21 In relation to carrying on business through an agent, Barrett J discussed these issues in Gebo, emphasising the need for physical human activity in Australia. His Honour said (at -):
31 ... Case law makes it clear that the territorial concept of carrying on business involves acts within the relevant territory that amount to or are ancillary to transactions that make up or support the business. Many of the cases concern persons acting as agents within the jurisdiction of enterprise bases and operating outside the jurisdiction. One view has traditionally been taken where the agent within the jurisdiction has authority to bind the principal to dealings there; while another view has been taken of cases in which the agent is empowered to do no more than receive proposals or orders within the jurisdiction (often, no doubt, in response to solicitation there) and retransmit them to the principal. The distinction is discussed in several cases, including Okura & Co Ltd v Forsbacka Jernverks Aktiebolag  1 KB 715. Buckley LJ, speaking of a situation of the latter kind, there said (at p 721):
These being the facts, 101, Leadenhall Street is really only an address from which business is from time to time offered to the foreign corporation; the question whether any particular business shall or shall not be done is determined by the foreign corporation in Sweden and not by any one in London. In my opinion the defendants are not “here” by an alter ego who does business for them here, or who is competent to bind them in any way. They are not doing business here by a person but through a person. That person has to communicate with them, and the ultimate determination, resulting in a contract, is made not by the agents in London, but by the defendants in Sweden. It follows from this that one of the essential elements which must be present before a writ can be served in this country on the agent of a foreign corporation is lacking in this case. This appeal must, therefore, be dismissed.
32 By the same reasoning, the mere employment by a foreign company of a commercial traveller in Victoria to receive orders on commission and to forward them to its office abroad was held, in Pearce v Tower Manufacturing & Novelty Co Ltd (1898) 24 VLR 506, not to be carrying on business in Victoria.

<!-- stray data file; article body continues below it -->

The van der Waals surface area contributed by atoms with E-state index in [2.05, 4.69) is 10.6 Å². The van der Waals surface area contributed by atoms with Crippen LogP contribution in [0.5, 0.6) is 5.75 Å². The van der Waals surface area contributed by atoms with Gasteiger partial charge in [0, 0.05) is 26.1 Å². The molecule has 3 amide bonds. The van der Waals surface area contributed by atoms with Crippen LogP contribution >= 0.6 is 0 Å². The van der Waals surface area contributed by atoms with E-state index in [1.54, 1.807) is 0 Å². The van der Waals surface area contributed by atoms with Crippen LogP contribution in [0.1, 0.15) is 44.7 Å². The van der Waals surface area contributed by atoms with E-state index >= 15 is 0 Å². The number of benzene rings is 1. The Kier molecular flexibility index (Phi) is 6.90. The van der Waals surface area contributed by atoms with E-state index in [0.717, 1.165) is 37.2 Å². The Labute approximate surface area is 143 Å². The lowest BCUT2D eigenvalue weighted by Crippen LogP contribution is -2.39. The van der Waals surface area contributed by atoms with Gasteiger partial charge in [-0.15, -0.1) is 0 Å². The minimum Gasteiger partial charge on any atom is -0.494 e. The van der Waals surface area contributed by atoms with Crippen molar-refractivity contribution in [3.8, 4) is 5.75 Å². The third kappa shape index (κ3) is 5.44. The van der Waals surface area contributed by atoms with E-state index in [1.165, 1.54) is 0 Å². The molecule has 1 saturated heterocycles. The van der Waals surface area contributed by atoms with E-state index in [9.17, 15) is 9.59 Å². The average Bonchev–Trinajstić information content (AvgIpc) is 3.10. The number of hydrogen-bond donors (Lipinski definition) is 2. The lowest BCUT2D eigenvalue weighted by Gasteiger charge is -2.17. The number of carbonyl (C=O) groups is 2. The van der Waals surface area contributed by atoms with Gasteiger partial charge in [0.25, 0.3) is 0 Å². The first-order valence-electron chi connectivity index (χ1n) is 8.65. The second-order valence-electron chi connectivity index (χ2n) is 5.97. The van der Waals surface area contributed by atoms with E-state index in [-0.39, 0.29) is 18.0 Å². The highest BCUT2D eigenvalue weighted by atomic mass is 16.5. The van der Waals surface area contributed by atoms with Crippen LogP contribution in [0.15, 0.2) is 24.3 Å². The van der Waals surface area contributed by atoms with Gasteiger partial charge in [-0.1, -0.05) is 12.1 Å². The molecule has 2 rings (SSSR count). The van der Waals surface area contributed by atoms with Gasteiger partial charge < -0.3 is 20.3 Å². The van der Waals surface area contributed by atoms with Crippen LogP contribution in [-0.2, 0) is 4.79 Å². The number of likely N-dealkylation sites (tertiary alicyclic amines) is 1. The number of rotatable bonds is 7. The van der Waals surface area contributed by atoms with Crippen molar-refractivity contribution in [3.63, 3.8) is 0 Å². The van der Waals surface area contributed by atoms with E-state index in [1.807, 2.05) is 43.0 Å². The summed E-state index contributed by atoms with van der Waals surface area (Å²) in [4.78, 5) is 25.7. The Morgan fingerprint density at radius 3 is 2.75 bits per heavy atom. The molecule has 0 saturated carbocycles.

33 Advances in technology making it possible for material uploaded on to the Internet in some place unknown to be accessed with ease by anyone in Australia with Internet facilities who wishes (or chances) to access it cannot be seen as having carried with them any alteration of principles as to the place of carrying on business developed at times when such communication was unknown. It has never been suggested that someone who by, say, letters posted in another country and addressed to recipients in Australia, seeks to interest those persons in business transactions to be entered into in the other country and in fact succeeds in concluding such transactions with some of them thereby carries on business in Australia, even though, depending on precise circumstances, the solicitation may contravene some other Australian law. There is a need for some physical activity in Australia through human instrumentalities, being activity that itself forms part of the course of conducting business.
22 Dealing with the general law concepts, Barrett J said (at ):
38 I return to the general law concept of carrying on business. According to those concepts, carrying on of business generally involves conducting some form of commercial enterprise, systematically and regularly with a view to profit (see, for example, Hyde v Sullivan (1955) 56 SR (NSW) 113 at 119), although, as a number of cases emphasise, there may be a finding that business is carried on even where some of the usual elements are missing …